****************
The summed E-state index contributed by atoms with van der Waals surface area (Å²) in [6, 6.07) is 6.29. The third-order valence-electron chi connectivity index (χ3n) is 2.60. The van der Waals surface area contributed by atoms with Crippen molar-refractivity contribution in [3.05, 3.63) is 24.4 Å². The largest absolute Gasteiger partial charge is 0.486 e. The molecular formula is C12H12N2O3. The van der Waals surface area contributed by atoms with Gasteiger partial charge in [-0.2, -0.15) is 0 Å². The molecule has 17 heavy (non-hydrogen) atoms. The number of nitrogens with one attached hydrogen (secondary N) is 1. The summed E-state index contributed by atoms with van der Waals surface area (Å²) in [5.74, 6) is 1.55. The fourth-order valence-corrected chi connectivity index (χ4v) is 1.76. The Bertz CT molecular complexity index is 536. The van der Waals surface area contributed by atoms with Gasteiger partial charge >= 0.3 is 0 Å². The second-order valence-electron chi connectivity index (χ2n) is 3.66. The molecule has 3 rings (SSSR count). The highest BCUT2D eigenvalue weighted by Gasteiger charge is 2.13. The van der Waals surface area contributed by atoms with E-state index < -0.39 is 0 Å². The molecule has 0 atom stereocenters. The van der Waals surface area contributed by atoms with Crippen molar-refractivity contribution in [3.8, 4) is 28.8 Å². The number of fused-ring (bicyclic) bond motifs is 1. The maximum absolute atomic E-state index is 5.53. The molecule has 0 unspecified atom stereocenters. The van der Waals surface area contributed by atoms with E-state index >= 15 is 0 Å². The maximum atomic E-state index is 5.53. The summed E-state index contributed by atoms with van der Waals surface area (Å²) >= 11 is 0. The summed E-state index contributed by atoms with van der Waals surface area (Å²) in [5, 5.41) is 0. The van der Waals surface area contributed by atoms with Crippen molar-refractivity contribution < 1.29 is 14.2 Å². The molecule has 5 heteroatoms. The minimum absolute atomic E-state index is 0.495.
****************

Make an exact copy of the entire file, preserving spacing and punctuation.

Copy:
The summed E-state index contributed by atoms with van der Waals surface area (Å²) in [6, 6.07) is 6.29. The third-order valence-electron chi connectivity index (χ3n) is 2.60. The van der Waals surface area contributed by atoms with Crippen molar-refractivity contribution in [3.05, 3.63) is 24.4 Å². The largest absolute Gasteiger partial charge is 0.486 e. The molecular formula is C12H12N2O3. The van der Waals surface area contributed by atoms with Gasteiger partial charge in [-0.2, -0.15) is 0 Å². The molecule has 17 heavy (non-hydrogen) atoms. The number of nitrogens with one attached hydrogen (secondary N) is 1. The summed E-state index contributed by atoms with van der Waals surface area (Å²) in [5.74, 6) is 1.55. The fourth-order valence-corrected chi connectivity index (χ4v) is 1.76. The Bertz CT molecular complexity index is 536. The van der Waals surface area contributed by atoms with Gasteiger partial charge >= 0.3 is 0 Å². The second-order valence-electron chi connectivity index (χ2n) is 3.66. The molecule has 3 rings (SSSR count). The highest BCUT2D eigenvalue weighted by Gasteiger charge is 2.13. The van der Waals surface area contributed by atoms with E-state index < -0.39 is 0 Å². The molecule has 0 atom stereocenters. The van der Waals surface area contributed by atoms with Crippen molar-refractivity contribution in [3.8, 4) is 28.8 Å². The number of fused-ring (bicyclic) bond motifs is 1. The maximum absolute atomic E-state index is 5.53. The molecule has 0 unspecified atom stereocenters. The van der Waals surface area contributed by atoms with E-state index >= 15 is 0 Å². The maximum atomic E-state index is 5.53. The summed E-state index contributed by atoms with van der Waals surface area (Å²) >= 11 is 0. The summed E-state index contributed by atoms with van der Waals surface area (Å²) in [5, 5.41) is 0. The van der Waals surface area contributed by atoms with Crippen molar-refractivity contribution < 1.29 is 14.2 Å². The molecule has 5 heteroatoms. The minimum absolute atomic E-state index is 0.495.